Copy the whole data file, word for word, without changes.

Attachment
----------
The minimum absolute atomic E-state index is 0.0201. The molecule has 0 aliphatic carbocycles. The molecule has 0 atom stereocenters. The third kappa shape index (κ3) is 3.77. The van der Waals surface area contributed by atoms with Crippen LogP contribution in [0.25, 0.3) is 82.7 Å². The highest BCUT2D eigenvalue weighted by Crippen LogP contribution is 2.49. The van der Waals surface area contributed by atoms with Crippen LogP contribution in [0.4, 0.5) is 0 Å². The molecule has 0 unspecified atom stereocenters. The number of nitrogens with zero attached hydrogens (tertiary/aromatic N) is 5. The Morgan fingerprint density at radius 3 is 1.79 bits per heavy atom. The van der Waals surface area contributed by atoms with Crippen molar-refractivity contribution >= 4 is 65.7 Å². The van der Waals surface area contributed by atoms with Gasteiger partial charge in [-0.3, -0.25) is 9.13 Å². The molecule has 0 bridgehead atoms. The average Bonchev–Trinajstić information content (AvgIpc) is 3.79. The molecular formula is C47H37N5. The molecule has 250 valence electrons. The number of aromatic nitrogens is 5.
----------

The minimum absolute atomic E-state index is 0.0201. The molecule has 0 aliphatic carbocycles. The molecule has 0 atom stereocenters. The third kappa shape index (κ3) is 3.77. The van der Waals surface area contributed by atoms with Crippen LogP contribution in [0.25, 0.3) is 82.7 Å². The highest BCUT2D eigenvalue weighted by Crippen LogP contribution is 2.49. The van der Waals surface area contributed by atoms with Crippen LogP contribution in [0.4, 0.5) is 0 Å². The molecule has 0 unspecified atom stereocenters. The number of nitrogens with zero attached hydrogens (tertiary/aromatic N) is 5. The Morgan fingerprint density at radius 3 is 1.79 bits per heavy atom. The van der Waals surface area contributed by atoms with Crippen molar-refractivity contribution >= 4 is 65.7 Å². The van der Waals surface area contributed by atoms with Gasteiger partial charge in [-0.3, -0.25) is 9.13 Å². The molecule has 0 bridgehead atoms. The average Bonchev–Trinajstić information content (AvgIpc) is 3.79. The molecular formula is C47H37N5. The molecule has 250 valence electrons. The number of aromatic nitrogens is 5.